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New IFAC Research Report Demonstrates Positive Association between Business Performance and Use of Accountants

Commentators have been shocked by the depth of divisions revealed by the UK’s decision to leave the European Union. North and south, young and old, it seems have revealed starkly differing views on the country’s place in the world and the best means of positioning itself in a rapidly changing economic order.

  • “Envisaging a future outside the European Union, our clients certainly face a range of uncertainties. Whilst the brouhaha has died down a little, Brexit’s effect on business is still far from clear. Whilst avoiding decision making tends to be bad for business in general, until the government has at least outlined its plan and taken some major decisions, decision avoidance is probably inescapable. As none of us has any idea of what is likely to happen or when, planning for higher interest rates, lower interest rates, for boom or for bust just isn’t possible.”
  • “For our overseas clients, the fall in the value of the pound might present a range of opportunities to buy into the UK at what is now, effectively, a huge discount as compared to pre-Brexit prices. Conversely, those overseas clients with investments and businesses in the UK may be worrying about their residence status in the country, and whether they should stop investing – at least until there is more clarity about the future. For UK clients in the export business, or those who rely on overseas customers, the fall in the pound may well provide great opportunities for increasing sales and exports abroad.”
  • “In this unprecedented situation, it might be helpful for businesses to prepare a risk management or business continuity plan. If predominantly good or bad things might arise for your business as a result of us leaving the EU, identifying the assets and functions that need protecting from the worst of the impact would be a wise move at this stage. Investigating the solutions for ensuring your business will not be unduly affected, and the nature of any inherent risks, might also be expedient now. There are a range of exercises that could be undertaken now, such as revisions to forecasts and projections, reviewing management figures, considering the exchange rate difference and the impact on markets and imports/exports. Clients may wish to consider different trading relationships, opening up other international markets and adjusting prices, fees, forecasts, and so on.”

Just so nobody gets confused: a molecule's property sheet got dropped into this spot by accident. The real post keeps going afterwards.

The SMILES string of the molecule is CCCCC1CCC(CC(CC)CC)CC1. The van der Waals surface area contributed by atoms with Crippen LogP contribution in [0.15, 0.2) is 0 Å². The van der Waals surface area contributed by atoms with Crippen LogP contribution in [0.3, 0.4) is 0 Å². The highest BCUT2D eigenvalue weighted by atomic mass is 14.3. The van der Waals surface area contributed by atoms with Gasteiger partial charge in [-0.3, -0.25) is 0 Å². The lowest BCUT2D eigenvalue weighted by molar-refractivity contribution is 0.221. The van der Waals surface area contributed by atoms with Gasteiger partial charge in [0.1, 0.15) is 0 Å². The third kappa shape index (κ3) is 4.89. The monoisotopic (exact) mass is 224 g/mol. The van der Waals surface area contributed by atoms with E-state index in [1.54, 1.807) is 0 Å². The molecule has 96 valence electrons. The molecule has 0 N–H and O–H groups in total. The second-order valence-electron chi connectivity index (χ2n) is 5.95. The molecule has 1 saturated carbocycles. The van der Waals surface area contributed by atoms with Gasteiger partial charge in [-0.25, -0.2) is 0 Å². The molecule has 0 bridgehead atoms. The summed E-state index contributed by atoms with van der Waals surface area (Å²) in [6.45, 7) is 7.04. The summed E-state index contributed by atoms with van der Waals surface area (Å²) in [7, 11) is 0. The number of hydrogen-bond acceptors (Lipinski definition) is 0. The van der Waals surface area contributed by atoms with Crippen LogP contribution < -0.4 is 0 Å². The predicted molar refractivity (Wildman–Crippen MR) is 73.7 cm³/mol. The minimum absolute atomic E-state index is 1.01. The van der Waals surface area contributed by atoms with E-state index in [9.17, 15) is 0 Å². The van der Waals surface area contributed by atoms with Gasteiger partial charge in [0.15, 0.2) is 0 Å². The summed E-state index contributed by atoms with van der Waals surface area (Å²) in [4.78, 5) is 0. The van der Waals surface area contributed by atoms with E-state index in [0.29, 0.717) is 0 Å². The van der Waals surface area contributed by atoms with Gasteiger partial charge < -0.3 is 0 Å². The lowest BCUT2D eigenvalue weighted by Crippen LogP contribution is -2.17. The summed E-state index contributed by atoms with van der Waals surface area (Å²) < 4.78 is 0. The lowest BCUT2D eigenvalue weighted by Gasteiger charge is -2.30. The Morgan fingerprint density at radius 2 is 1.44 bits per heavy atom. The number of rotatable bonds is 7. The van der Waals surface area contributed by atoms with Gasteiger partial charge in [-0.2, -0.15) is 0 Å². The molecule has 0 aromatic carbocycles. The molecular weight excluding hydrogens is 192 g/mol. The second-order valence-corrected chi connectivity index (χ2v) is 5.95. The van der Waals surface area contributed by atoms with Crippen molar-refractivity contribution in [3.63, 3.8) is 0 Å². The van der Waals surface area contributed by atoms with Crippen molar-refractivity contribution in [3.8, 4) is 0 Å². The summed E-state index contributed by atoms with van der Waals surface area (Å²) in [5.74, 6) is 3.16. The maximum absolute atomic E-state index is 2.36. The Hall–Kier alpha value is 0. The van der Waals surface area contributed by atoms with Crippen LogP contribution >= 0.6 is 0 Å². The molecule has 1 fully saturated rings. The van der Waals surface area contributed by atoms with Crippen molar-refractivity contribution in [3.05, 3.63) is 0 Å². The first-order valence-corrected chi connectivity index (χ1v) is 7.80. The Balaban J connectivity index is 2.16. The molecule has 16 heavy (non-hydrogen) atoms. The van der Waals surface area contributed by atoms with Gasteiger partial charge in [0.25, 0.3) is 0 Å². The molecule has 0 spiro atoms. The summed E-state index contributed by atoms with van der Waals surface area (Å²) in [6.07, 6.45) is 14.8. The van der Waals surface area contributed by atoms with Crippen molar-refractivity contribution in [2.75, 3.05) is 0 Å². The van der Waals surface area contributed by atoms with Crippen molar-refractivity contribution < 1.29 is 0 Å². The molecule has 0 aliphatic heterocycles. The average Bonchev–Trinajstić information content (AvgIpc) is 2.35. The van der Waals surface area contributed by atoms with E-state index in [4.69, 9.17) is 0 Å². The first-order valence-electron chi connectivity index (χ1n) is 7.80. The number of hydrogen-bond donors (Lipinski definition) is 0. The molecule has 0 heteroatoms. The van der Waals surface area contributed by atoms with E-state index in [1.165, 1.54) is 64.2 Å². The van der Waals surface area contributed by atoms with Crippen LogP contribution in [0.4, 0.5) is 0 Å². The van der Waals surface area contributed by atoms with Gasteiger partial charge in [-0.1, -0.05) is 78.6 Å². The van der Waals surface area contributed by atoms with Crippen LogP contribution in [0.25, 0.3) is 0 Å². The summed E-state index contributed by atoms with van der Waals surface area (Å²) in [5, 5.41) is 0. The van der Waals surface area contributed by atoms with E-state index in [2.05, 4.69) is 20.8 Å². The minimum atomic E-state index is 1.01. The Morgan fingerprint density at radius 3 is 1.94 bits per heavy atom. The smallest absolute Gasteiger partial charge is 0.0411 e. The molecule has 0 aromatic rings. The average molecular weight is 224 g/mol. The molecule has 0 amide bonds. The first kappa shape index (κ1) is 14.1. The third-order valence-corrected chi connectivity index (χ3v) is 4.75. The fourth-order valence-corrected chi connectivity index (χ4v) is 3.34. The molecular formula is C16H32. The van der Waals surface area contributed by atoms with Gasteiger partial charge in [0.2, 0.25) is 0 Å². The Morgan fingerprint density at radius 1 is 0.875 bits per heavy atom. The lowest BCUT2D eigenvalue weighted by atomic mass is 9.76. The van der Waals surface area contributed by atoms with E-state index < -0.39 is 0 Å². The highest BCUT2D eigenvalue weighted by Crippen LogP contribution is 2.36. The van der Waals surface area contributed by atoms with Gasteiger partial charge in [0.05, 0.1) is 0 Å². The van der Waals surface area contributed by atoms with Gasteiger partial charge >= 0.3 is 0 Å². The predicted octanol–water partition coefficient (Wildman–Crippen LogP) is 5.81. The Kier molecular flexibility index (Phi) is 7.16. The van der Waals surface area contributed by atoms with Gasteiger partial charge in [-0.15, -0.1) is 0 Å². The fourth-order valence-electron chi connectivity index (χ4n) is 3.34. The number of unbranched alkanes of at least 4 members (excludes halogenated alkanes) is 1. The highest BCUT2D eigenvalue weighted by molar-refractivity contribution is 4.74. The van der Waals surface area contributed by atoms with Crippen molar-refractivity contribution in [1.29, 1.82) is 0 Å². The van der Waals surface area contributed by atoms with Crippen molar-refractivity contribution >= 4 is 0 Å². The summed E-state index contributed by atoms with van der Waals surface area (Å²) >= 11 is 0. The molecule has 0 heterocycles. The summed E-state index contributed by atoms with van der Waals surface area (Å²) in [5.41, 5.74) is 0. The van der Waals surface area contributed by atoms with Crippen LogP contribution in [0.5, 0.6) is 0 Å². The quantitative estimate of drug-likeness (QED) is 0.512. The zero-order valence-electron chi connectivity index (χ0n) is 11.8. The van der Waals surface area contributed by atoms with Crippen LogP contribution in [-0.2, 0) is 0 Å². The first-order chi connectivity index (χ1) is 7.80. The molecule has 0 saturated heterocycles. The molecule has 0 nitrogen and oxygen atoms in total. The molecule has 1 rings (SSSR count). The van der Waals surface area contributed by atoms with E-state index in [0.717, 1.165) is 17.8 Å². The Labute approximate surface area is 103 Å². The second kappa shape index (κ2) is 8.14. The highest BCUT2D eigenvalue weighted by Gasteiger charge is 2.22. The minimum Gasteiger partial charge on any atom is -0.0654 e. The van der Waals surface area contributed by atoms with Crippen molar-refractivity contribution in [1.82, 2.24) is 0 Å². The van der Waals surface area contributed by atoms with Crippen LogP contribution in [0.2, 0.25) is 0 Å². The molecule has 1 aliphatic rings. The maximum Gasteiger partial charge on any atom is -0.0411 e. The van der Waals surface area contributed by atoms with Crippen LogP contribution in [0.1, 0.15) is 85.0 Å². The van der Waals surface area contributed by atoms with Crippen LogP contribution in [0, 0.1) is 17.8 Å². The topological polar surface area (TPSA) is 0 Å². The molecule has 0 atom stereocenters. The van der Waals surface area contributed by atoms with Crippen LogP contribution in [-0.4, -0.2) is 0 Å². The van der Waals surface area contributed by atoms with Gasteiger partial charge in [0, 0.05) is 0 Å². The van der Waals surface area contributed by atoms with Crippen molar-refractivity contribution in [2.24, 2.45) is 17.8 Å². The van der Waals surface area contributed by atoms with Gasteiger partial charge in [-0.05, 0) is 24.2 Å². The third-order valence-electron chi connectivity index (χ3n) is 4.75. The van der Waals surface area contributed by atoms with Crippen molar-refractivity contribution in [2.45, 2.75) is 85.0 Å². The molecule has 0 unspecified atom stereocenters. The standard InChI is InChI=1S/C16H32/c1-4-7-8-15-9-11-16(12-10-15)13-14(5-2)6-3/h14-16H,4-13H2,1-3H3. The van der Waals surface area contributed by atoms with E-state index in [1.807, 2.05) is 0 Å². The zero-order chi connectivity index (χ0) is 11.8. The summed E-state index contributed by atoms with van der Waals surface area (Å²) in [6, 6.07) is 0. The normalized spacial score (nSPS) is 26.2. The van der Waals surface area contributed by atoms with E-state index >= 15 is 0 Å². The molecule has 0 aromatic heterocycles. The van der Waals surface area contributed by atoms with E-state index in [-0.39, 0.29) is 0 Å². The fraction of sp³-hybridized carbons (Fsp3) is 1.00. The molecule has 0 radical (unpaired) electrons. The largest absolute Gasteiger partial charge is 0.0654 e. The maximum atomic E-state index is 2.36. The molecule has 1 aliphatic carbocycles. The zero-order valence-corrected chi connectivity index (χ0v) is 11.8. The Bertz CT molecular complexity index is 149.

• “Ultimately, the overriding concern – certainly among people we spoke to – is the sheer uncertainty as to what will or won’t happen. In the stock markets, the currency exchanges, the broader economy, and the UK and EC political systems. But Ireland is consistently among the top-ten most business-friendly environments in the world. The Brexit vote won’t change this. Government and regulators should now be looking at ways in which to enhance investment attractiveness for multinationals and financial organisations. There is wide recognition, however, that until Article 50 of the Lisbon Treaty is actually invoked, it’s very much business as usual

As the EU discusses and debates the consequences of Brexit, businesses farther afield have shown surprising insight into how the UK’s political future will affect them. With the global economy so deeply intertwined, pulling on one thread always means varied effects elsewhere – but even so, the specific implications for each region of the world are fascinating to explore.
What so ever the case may be, while Brexit is expected to create years of uncertainty in the British economy, businesses elsewhere are already beginning to adapt. With all eyes on the UK and Europe, the

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